MANSKE, M. CHARLES, OMNI Laboratories, Inc., Houston, TX
ABSTRACT: Misoa Formation Sandstone Diagenesis, Blocks III and V, Maracaibo Basin, Venezuela
The petroliferous Lower-Middle Eocene Misoa Formation of the central Maracaibo Basin, Venezuela, is considered an ideal rock unit upon which to investigate controls on reservoir diagenesis. The Misoa Formation of the central Basin is typically a fine to medium grained, moderately to well sorted sandstone, with shale interbeds, representing deposition in various delta front to shallow marine environments. Compositionally, sandstones are mainly sublitharenites and quartzarenites.
The diagenetic evolution of the Misoa Formation in Blocks III and V of the central Basin area has been established through quantitative basin modeling, and a detailed petrographic analysis involving thin section study, scanning electron microscopy, and X-ray diffraction analysis. Results show that reservoir sandstones of the Maracaibo Basin have been substantially modified by diagenesis. Significant porosity enhancement has been created in these rocks through the dissolution of unstable framework grains and carbonate cements. A major control on dissolution may be organic acid flushing prior to hydrocarbon generation; a mechanism supported by results of quantitative basin modeling (utilizing
time-temperature burial history reconstructions). A second, obvious control on porosity enhancement and reservoir quality is extensive leaching by meteoric waters (telodiagenesis) near the post-Eocene unconformity surface. Sandstones nearer this surface typically have excellent porosity and permeability, and display profuse leaching of grains, clays, carbonate cements, and even quartz.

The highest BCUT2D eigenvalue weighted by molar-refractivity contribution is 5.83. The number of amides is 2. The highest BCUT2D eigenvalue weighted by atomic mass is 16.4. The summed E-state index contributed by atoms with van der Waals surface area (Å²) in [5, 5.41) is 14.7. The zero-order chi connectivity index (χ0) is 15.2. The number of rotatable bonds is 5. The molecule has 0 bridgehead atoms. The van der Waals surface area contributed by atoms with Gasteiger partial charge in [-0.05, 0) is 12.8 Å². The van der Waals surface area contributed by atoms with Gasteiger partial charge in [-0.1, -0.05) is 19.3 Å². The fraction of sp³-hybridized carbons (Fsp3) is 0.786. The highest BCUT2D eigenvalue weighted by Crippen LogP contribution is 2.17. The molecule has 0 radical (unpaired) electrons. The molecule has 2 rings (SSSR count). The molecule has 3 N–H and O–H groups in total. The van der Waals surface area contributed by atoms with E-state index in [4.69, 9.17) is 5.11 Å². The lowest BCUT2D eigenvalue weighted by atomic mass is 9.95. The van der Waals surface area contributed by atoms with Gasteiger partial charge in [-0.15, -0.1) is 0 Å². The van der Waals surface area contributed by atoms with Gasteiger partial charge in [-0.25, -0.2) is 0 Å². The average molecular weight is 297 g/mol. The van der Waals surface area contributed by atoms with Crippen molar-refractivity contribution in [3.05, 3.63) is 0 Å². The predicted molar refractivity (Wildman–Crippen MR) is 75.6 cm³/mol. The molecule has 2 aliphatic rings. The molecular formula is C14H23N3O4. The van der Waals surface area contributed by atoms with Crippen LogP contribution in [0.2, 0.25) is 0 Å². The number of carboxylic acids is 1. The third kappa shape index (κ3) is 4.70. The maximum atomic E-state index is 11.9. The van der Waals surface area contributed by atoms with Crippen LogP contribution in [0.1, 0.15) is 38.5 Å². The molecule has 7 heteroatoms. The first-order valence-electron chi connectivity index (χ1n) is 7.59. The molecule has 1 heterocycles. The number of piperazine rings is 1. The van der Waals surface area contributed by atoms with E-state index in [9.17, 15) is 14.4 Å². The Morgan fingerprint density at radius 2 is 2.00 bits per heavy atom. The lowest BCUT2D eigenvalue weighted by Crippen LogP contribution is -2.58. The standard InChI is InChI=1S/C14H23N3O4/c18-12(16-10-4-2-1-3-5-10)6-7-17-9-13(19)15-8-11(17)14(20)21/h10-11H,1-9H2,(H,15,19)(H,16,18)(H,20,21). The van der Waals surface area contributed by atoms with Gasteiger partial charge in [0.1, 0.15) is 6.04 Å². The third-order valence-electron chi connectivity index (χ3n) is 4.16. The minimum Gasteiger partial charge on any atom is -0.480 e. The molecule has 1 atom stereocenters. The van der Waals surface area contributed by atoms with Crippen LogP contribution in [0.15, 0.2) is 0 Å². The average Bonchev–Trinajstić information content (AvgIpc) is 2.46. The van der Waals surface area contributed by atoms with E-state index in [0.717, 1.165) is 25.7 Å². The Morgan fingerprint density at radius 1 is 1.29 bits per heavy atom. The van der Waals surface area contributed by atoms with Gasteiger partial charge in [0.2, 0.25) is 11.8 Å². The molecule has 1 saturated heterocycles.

Although Misoa sediments were affected by basin-wide tectonism including initial Eocene subsidence, an extended period of post-Eocene uplift and erosion, and subsequent Miocene subsidence, the paragenetic sequence appears uniform for the area. This diagenetic scenario reflects early burial diagenesis, telodiagenesis, and medium to late burial diagenesis stages. Authigenic minerals include various carbonate, silica, and clay phases. The clay mineral assemblage in this area is represented by common kaolinite, with subordinate discrete illite, ordered mixed-layer illite/smectite, chlorite, and expandable mixed-layer chlorite/smectite.
Reservoir quality is strongly affected by diagenetic grade, and diagenetic alteration is variable across the study area. The less altered Block V reservoir sandstones have better porosity and permeability than do coeval Block III sandstones further east. Diagenetic grade appears to be mainly a function of burial depth and temperature, including past-maximum burial depth, and proximity to the post-Eocene unconformity surface.
AAPG Search and Discovery Article #90988©1993 AAPG/SVG International Congress and Exhibition, Caracas, Venezuela, March 14-17, 1993.